New Hanukkah Traditions, COVID-19 Style

On Saturday, I ventured into Philadelphia to go ice skating. When Hanukkah started at sundown on Thursday, mom mentioned that the Betsy Ross House now has a Menorah and only a few Rabbis were there to light it, the event was being livestreamed.

I decided to go to the Betsy Ross House and look at the Menorah. The way her house was decorated, it was decorated for all religious traditions. Betsy Ross herself was there and we chatted for a bit. What a magical scene and it feels good to see all faiths represented at a historical house. A new day is dawning!

Even the River Rink had a Menorah lit. I enjoyed my time ice skating and towards the end, I decided to check Instagram. The Angelo Pizza posted they ran out of pizza for the day. Panicked, I checked my Find Me Gluten Free app and I ended up at Oh, Brother. I ordered a gluten-free vegan burger since I was having a brisket dinner the next day.

As I was waiting for my food, I waited outside and found a table. As I was reading emails, I heard Matisyahu’s Miracle playing. I saw lights flashing and it was a Hanukkah drive-by parade! Since we cannot gather for Hanukkah this year, many congregations and families got together, decorated their cars with Menorahs and wished everyone a Happy Hanukkah.

I was chatting with the people sitting near me, I was telling them about my journey and that I was having a Hanukkah meal on Sunday. They thought it was cool, and when another car drove by, they asked, “is anyone else celebrating Hanukkah?” They pointed to me and I said, “I am!” He asked if I had a Menorah, I said I did and he gave me chocolate gelt instead. The next car that drove by engaged me in conversation, and gave me a Menorah anyway.

It was such a joyous atmosphere. I had two Hanukkah gifts from strangers and I was on cloud 9. I wish I could have given them something, but maybe since I gave to the JRA and participated in Operation Santa through the USPS, their kindness was a sense of rewarding good deeds.

After a few minutes, I went inside to see if my food was done and I overheard the waitress say she also celebrates Hanukkah. I asked her and we both have the same story! Raised Catholic, but left. However, she was married to a Jewish man and even though they divorced, she felt comfortable and at home. I told her, “I’m taking my time with everything. I feel comfortable and at home too.” She gave me some advice and the mood was just festive.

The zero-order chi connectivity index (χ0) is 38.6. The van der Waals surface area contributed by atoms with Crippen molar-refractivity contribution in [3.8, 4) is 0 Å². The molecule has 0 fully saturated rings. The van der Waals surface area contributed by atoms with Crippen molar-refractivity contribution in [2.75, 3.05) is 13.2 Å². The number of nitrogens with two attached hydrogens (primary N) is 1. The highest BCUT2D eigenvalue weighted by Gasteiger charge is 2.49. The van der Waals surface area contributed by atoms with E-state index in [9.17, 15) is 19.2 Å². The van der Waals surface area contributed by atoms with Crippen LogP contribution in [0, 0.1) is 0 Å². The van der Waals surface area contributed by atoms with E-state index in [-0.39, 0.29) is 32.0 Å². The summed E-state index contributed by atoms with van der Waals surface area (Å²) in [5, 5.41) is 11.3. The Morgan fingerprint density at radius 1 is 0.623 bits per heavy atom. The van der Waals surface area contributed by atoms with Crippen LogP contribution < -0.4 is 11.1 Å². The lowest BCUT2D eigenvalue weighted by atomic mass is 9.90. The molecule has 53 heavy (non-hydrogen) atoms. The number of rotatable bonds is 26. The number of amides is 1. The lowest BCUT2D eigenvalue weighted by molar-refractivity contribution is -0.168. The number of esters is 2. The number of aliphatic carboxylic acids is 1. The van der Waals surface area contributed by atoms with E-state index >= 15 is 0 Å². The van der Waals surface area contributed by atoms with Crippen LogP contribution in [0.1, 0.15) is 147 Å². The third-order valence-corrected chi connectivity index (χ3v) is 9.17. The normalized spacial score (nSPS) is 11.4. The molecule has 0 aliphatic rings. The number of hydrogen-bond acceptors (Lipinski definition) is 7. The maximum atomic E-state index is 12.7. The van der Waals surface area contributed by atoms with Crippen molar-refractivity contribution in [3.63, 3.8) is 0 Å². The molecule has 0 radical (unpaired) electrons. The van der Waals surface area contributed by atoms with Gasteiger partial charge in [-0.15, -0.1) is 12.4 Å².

While we cannot gather for the holidays this year, there is still joy to be found. It may look different, but Hanukkah is a miracle and it’s about lighting the way out of the darkness. These new traditions are just that.

Published by

thehappinessboxproject

Creator of the Happiness Box Project Initiative, a project where you write your happiness or gratitude each day, then open the box in the New Year. The Initiative is to teach joy and gratitude, to pass it on to others.

One thought on “New Hanukkah Traditions, COVID-19 Style”

  1. Hi, Jessica Marie!

    I am verklempt after reading about your Hanukkah weekend activities in Philadelphia and seeing all these pictures. It must have been heartwarming to visit the Betsy Ross House and look at the Menorah in an historical spot where today all faiths are represented. This is the emerging America that Trumpism is trying to stamp out. You went for a dose of Vitamin Ice and found another Menorah. I’m sorry Angelo’s ran out of your GF pizza, but luckily you found a plan B in a GF vegan burger at Oh, Brother. There you witnessed a Hanukkah parade. I can feel the excitement in the air as the celebratory songs were sung and colorful floats passed by – symbols of love and tolerance, not of hate. Best of all, you engaged in happy conversations with passersby and received gifts from strangers. Believe me, the gift they received in return was seeing the joy on your face. That’s what it’s all about. I enjoyed the “Miracle” rap song and video.

    What a wonderful weekend you had, dear friend JM. I hope you have a week to match!

    Like

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